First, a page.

Nearly 200 years ago, Pensacola was a growing port city along the Gulf Coast, newly seized from the Spanish Empire by the formidable General Andrew Jackson and the American democracy, which was itself rapidly growing. The nation was in the midst of an expansion that was destined to stretch from coast to coast.

Pensacola was a critical part of this expansion. Through the centuries, many countries recognized the ideal conditions of Pensacola’s harbor. In 1686, a Spanish sailor called Pensacola Bay “the best I have ever seen.”

In 1825, the city known as America’s First Settlement would take the next step to establish itself as a naval stronghold for the United States. One hundred and ninety years ago today, President John Quincy Adams approved the site for the Pensacola Navy Yard.


Pensacola Bay with Fort Pickens, Fort Barrancas and the Navy Yard in view.(Library of Congress/Special to The Pulse)

After a year of construction, the Navy Yard was opened in the Winter of 1826. Occupying an area in the southeast corner of the present-day Naval Air Station Pensacola, many original structures from the Navy Yard still exist, including portions of the yard’s brick walls.

The Navy Yard was born out of the need for the Navy Department to establish a strong naval base on the Gulf of Mexico in the 19th century. With the American acquisition of the Floridas in the early 1820s, the Spanish were entrenched in Cuba and Puerto Rico to the south — presenting a constant threat to the southern expanse of the new American democracy.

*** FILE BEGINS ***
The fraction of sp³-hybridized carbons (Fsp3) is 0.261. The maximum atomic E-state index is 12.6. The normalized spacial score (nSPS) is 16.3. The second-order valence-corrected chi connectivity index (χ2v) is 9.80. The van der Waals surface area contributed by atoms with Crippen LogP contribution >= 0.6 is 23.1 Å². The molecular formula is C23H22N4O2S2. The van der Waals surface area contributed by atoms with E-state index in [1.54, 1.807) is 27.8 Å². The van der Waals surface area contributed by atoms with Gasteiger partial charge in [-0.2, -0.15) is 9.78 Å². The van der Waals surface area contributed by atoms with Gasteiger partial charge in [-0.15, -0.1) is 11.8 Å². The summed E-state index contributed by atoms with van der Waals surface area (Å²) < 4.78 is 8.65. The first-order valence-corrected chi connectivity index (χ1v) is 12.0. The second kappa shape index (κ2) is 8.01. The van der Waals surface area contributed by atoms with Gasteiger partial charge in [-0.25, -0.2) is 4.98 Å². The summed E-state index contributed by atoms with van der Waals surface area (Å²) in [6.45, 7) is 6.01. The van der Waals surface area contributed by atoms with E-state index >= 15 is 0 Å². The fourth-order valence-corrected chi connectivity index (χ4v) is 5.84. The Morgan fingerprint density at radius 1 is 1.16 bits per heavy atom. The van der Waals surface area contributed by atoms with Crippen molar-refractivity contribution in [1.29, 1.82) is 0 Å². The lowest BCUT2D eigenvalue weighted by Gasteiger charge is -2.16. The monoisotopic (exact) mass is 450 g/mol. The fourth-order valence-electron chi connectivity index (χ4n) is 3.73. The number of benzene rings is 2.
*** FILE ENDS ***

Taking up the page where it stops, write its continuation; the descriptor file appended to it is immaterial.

Accordingly, in 1825, President John Quincy Adams appointed a board consisting of three famous naval officers—Captain William Bainbridge, Captain Lewis Warrington, and Captain James Biddle — to select a site on Pensacola Bay for a navy yard. Embarking at Norfolk, Va. aboard the U.S.S. Hornet, the three arrived at Pensacola on October 25, 1825.


Artist’s depiction of the U.S.S. Hornet‍ ’​s foundering (Library of Congress/Special to The Pulse)

On November 4 of that year, the board wrote a letter to the Secretary of the Navy, in which they recommended the present site of the Naval Air Station as the preferred site for a navy yard. President Adams approved their recommendation on December 4, 1825.

After a few of facilities had been constructed, an extensive building program was launched in 1837. At that time, eighty acres in the southeast corner of the tract were set aside for development into a first class navy yard and arsenal. Around this area was built a brick wall, most of which is still standing today.

A substantial building slip, a floating dry dock and other necessary facilities for the docking, repairing and construction of the then largest ships were built. By 1861, the Yard was considered one of the best equipped in the country.


Pensacola Navy Yard drydock. (Library of Congress/Special to The Pulse)

After opening, the Navy Yard became a hub for the U.S. naval fleet in the fight against the slave trade and piracy in the Gulf of Mexico and the Caribbean.

During the Civil War the Navy Yard was destroyed, as was most of the city. In 1911, the Pensacola Navy Yard was closed, a victim of a final yellow fever epidemic in 1905 and a devastating hurricane in 1906. Three years later, however, the station would reopen as the nation’s first aeronautical base. In 1935, the first cadet training program was started, and since then, the base has been known as Naval Air Station Pensacola.

The yard in 1861, occupied by Confederate troops

The yard in 1861, occupied by Confederate troops. (Library of Congress/Special to The Pulse)



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